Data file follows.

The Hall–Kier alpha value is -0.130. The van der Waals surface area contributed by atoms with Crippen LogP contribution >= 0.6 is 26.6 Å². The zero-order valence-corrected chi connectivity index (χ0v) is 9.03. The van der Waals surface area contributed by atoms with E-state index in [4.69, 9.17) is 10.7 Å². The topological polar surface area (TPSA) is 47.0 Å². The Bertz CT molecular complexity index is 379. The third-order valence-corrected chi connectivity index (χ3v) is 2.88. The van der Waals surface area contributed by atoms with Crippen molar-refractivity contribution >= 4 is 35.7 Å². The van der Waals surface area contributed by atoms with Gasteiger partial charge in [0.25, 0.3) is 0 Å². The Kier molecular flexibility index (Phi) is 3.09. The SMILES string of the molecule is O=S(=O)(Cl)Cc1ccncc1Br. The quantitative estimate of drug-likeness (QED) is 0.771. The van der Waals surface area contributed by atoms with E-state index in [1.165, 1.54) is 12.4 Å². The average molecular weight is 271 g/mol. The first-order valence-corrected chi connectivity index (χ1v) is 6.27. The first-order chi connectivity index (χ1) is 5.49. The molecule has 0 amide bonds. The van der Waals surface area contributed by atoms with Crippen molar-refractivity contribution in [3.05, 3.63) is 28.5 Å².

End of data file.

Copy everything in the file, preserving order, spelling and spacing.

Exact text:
The Hall–Kier alpha value is -0.130. The van der Waals surface area contributed by atoms with Crippen LogP contribution >= 0.6 is 26.6 Å². The zero-order valence-corrected chi connectivity index (χ0v) is 9.03. The van der Waals surface area contributed by atoms with E-state index in [4.69, 9.17) is 10.7 Å². The topological polar surface area (TPSA) is 47.0 Å². The Bertz CT molecular complexity index is 379. The third-order valence-corrected chi connectivity index (χ3v) is 2.88. The van der Waals surface area contributed by atoms with Crippen molar-refractivity contribution >= 4 is 35.7 Å². The van der Waals surface area contributed by atoms with Gasteiger partial charge in [0.25, 0.3) is 0 Å². The Kier molecular flexibility index (Phi) is 3.09. The SMILES string of the molecule is O=S(=O)(Cl)Cc1ccncc1Br. The quantitative estimate of drug-likeness (QED) is 0.771. The van der Waals surface area contributed by atoms with E-state index in [1.165, 1.54) is 12.4 Å². The average molecular weight is 271 g/mol. The first-order valence-corrected chi connectivity index (χ1v) is 6.27. The first-order chi connectivity index (χ1) is 5.49. The molecule has 0 amide bonds. The van der Waals surface area contributed by atoms with Crippen molar-refractivity contribution in [3.05, 3.63) is 28.5 Å².